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Manager of the Year–Semifinalists

Manager Manager of the Year  Semifinalists

First off, I want to let everyone know that I’m going to make a bit of a change in this Premiership “Manager of the Year” award procedure.

Instead of naming my personal winner on Friday as previously planned, I’m going to wait and do it on the 21st. Two more rounds of games will have been played by that point, and hopefully there will be some more clarity as to where teams will finish up in the table. Right now, things are fairly jumbled up and although they may stay that way, I think we’ll still have a better, more concrete idea in two weeks’ time.

However, I was still able to cut down the original list of five “quarterfinalists”, Wenger, Moyes, Ramos, O’Neill, and Keane, to three. One of them was a pretty obvious choice to drop, and the other went down to the wire with one of the three who I kept in the running. It was like splitting hairs, but I went with my gut.

On Monday, the qualifications for each manager were laid out for everyone to see and there’s no point in repeating them for the three who are still in the running. Instead, I’ll tell you why I dropped the two gentlemen that I did.

So, without further ado, the “semifinalists”. Drumroll please…

David Moyes (Everton)
Roy Keane (Sunderland)
Martin O’Neill (Aston Villa)

As for Monsieur Wenger and Señor Ramos, don’t get me wrong, they’re both very good managers and have done good things with their respective clubs this season.

However, as manager of a “Big Four” side, Wenger has to be held to a higher standard than bosses of the other 16 teams. Arsenal’s elimination from the Champions League yesterday by Liverpool essentially put the final nail in the coffin of another trophyless season for the Gunners. To many fans, that’s unacceptable. When you basically have a 1-in-4 chance of winning English competitions (and there are three of them), you need to get the job done in at least one. Yes, this year, Spurs won the Carling Cup and either Cardiff City or Portsmouth will win the FA Cup, but this isn’t a typical season.

I think Wenger has a fantastic squad of up-and-coming players and the team will contend for big things in the future, but he made a fatal mistake, in my opinion, in not bringing much in the way of reinforcement to the Emirates either last summer or in the January transfer window. Wenger overestimated the ability of his players to slog through a long season; it’s something that they really haven’t done before. Arsenal FC has a ton of money to spend and Wenger basically has a blank check to go out and get whoever he wants, but he opted to stand pat with the team that he had and it’s coming back to bite him.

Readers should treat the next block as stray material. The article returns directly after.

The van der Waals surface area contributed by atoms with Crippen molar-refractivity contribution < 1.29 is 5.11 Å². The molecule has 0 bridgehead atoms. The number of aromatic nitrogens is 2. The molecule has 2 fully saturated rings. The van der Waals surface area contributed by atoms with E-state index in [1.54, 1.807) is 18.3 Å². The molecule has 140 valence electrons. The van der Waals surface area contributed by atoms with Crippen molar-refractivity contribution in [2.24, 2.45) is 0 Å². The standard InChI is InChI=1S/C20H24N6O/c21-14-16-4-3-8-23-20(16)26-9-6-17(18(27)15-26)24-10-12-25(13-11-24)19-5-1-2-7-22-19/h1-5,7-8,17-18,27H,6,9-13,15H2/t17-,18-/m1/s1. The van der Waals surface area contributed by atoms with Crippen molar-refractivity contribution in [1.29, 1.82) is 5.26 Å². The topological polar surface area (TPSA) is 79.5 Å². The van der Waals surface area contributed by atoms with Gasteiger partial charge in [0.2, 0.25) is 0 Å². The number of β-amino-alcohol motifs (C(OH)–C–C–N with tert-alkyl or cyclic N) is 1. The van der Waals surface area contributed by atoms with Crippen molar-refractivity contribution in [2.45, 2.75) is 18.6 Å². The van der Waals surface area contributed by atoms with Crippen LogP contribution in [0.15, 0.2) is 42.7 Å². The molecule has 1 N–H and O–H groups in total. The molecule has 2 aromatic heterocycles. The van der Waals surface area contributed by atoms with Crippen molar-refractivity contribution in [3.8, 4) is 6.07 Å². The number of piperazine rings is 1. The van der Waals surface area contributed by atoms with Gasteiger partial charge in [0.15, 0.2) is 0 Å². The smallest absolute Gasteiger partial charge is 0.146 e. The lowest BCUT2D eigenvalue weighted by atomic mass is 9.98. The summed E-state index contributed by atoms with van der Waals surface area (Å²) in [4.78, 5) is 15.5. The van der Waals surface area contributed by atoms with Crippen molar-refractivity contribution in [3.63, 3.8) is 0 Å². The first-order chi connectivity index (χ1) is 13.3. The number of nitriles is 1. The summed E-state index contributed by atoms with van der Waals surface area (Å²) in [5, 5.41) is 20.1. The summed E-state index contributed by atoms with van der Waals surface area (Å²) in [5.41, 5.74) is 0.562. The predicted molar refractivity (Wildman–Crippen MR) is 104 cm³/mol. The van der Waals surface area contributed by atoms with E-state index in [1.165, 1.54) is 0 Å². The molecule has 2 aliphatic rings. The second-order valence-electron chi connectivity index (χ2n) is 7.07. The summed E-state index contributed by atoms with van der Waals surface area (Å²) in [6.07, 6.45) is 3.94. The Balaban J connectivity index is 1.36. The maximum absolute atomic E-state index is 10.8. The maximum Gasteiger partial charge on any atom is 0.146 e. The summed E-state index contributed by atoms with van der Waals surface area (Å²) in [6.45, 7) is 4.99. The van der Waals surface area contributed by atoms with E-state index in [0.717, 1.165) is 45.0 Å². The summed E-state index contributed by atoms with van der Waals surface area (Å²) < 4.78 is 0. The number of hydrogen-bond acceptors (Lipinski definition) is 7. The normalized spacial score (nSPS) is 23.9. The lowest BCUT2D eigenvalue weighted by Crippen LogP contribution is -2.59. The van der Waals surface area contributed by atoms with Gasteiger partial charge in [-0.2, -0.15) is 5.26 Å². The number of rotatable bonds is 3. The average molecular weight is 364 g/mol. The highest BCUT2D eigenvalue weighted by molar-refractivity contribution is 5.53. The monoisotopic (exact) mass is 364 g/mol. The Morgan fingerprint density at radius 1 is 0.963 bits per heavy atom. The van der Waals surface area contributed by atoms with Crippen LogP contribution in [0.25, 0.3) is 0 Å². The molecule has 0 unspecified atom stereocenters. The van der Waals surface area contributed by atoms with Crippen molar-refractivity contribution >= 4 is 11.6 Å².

Injuries have plagued Arsenal this season, and I understand that, but every team has injuries. The Gunners just don’t have enough depth to recover from them and that has to be attributed to the person who brings players in, Wenger.

For Juande Ramos, let’s not forget that Spurs finished 5th last season and were picked by many to break into the top four this year. Spurs were in shambles early in the season under Martin Jol and while Ramos has more than turned that around and won a Carling Cup, he also has an incredible amount of talent on his roster.

I do give him a lot of credit for outcoaching Avram Grant in the Carling Cup final, but one of his goalscorers in that game, Dimitar Berbatov, is good enough to feature for Chelsea and the other, center back Jonathan Woodgate, has played for a world power in Real Madrid, albeit briefly.

Ramos also hasn’t been able to fix the defensive issues that hampered this team under Jol, and if you can’t defend in professional soccer, you won’t get far. It’s just that simple. Ramos has been at Spurs long enough now where one would think the defense would be tougher to break down and the system of play would be geared more towards helping out the back line, but that hasn’t been the case.

As I said, check back on the 21st to see my choice for Manager of the Year.


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